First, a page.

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REVIEW BOARDS - Dispositions - Conditional discharge

Friday, October 16, 2020 @ 7:27 AM  

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Appeal by a detainee, Sim, from an Ontario Review Board disposition decision. The appellant, age 50, suffered from longstanding mental health issues. Between 1986 and 2000, he amassed convictions for approximately 40 offences. The appellant was diagnosed with schizoaffective disorder, polysubstance dependence, and antisocial personality disorder. He was under the Board’s jurisdiction from 2000 onward following NCR findings in connection with a car theft and elopement from a psychiatric hospital in 2000, and the subsequent assault of two male nurses in 2007. Thereafter, the appellant made progress and his condition stabilized. He completed his high school education, demonstrated a commitment to employment, and graduated from residing in a supervised residence to independent living. The remaining obstacle to an absolute discharge was the appellant’s occasional cannabis use despite strong advice to the contrary from his psychiatrist. In 2018, the Board continued the appellant’s conditional discharge. The Court of Appeal found that the decision was unreasonable, as the Board placed undue weight on the issue of the appellant’s insight into his illness and engaged in inadequate evidentiary analysis regarding risk. Following a rehearing in 2019, the Board continued the appellant’s conditional discharge and reinstated a previously removed condition requiring abstinence from drugs and alcohol. Sim appealed.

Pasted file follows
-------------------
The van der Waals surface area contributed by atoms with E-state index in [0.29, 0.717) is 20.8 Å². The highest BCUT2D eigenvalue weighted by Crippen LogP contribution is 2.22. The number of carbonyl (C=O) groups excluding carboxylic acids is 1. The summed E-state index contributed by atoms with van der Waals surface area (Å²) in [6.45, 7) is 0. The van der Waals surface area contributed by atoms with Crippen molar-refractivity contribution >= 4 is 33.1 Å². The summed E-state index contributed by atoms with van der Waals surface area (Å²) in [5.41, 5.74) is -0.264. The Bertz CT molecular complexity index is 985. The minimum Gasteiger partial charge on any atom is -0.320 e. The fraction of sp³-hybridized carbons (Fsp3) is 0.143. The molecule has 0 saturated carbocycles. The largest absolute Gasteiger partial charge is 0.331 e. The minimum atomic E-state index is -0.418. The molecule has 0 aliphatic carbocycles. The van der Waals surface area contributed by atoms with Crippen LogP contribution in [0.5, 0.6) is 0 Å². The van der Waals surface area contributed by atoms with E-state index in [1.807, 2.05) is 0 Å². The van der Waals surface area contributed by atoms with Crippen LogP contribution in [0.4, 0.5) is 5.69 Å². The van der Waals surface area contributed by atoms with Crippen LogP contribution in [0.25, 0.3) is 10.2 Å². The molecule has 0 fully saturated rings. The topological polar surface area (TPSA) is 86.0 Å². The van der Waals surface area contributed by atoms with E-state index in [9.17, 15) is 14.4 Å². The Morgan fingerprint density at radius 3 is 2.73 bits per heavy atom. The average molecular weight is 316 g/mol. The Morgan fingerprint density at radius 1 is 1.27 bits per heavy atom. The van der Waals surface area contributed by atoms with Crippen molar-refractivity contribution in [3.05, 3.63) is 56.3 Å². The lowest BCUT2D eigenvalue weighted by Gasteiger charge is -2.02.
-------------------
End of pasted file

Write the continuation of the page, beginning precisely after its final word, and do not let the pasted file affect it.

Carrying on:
HELD: Appeal allowed. The Board’s disposition was unreasonable, as its analysis failed to meet the standards related to justification, transparency and intelligibility. The Board failed to analyze and account for the evidence before it by placing undue weight on the evidence supporting continued restriction of the appellant’s liberty and failing to sufficiently consider evidence supporting his absolute discharge. In addition, the Board misconstrued and misapprehended the evidence regarding the appellant’s cannabis use and thus failed to consider evidence of reduced risk of threat to the public through medication compliance and the absence of observable symptoms. The Board overstated the significance of a relatively trivial workplace incident as evidence of decompensation. The analysis of significant risk was inadequate. The Board’s disposition was set aside and replaced with an order for an absolute discharge.

Sim (Re), [2020] O.J. No. 3808, Ontario Court of Appeal, G.R. Strathy C.J.O., E.E. Gillese and D. Watt JJ.A., September 10, 2020. Digest No. TLD-October122020007